by Warner Todd Huston 7 Apr 2014, 2:55 PM PDT
Gay columnist Andrew Sullivan is getting pummeled by fans for standing against the actions of gay activists who forced Mozilla to dump its new CEO, Brendan Eich. Sullivan is undaunted, however, saying that gay activists are creating a civil rights movement built on hate – not one advocating toleration.
In an April 6 blog post, Sullivan delved even deeper into the "illiberal" intolerance he saw from gay activists over the Mozilla/Eich incident.
Even as Sullivan reiterated that he thinks the right has engaged in this sort of fascist-like attack on freedom and a civil society, he is even more insistent that his compatriots in the gay rights movement have devolved into the same sort of hate. The attack on Eich, Sullivan feels, is a prime example.
Sullivan insists that too many in the gay community and those that support them are avoiding the "ugly truth" of what really happened to the CEO.
"Brendan Eich was regarded as someone whose political beliefs and activities rendered him unsuitable for his job," Sullivan said. He then noted that, if this had happened in similar circumstances, it would actually be illegal, breaking California's workplace employment laws that prevent employers from firing people based on their political ideology.
The Daily Dish blogger did understand that, because Eich was upper management, the law didn't exactly apply to his situation. But Sullivan did feel that Eich's ouster violated the spirit of that law.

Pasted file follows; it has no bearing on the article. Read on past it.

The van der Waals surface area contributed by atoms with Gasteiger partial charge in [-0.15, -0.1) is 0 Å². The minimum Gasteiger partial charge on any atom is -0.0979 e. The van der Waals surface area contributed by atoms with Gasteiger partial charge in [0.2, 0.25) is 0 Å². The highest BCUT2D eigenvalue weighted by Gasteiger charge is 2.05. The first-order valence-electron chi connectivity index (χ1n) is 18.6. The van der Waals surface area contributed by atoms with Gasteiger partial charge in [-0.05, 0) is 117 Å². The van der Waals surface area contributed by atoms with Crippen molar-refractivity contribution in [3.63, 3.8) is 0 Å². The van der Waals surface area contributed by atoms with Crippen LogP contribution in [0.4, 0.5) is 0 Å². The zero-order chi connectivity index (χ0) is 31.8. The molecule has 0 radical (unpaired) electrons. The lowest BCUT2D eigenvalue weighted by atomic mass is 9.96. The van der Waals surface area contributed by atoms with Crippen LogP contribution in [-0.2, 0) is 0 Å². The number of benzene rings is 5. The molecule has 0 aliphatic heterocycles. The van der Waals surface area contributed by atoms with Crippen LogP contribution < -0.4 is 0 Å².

Sullivan also made a very important and prescient point on a "civil society."
"The ability to work alongside or for people with whom we have a deep political disagreement is not a minor issue in a liberal society," Sullivan wrote. "It is a core foundation of toleration. We either develop the ability to tolerate those with whom we deeply disagree, or liberal society is basically impossible. Civil conversation becomes culture war; arguments and reason cede to emotion and anger."
The blogger also pointed out that gay activists who think "with theological certainty" that people who are against same-sex marriage aren't just against same-sex marriage but are evil and actually hate gays are acting exactly like those on the opposite end of the spectrum who actually do feel that being gay makes someone evil.
Sullivan then reminded his readers that Brendan Eich literally pleaded with everyone to give him a chance to prove that he didn't hate gays. But the gay activists refused to give him a fair hearing.
This prompted Sullivan to slam the direction the gay rights movement has taken.
A civil rights movement without toleration is not a civil rights movement; it is a cultural campaign to expunge and destroy its opponents. A moral movement without mercy is not moral; it is, when push comes to shove, cruel.
He wrapped up his piece by warning his fans not to become the sort of "hateful mob" they claim to be fighting.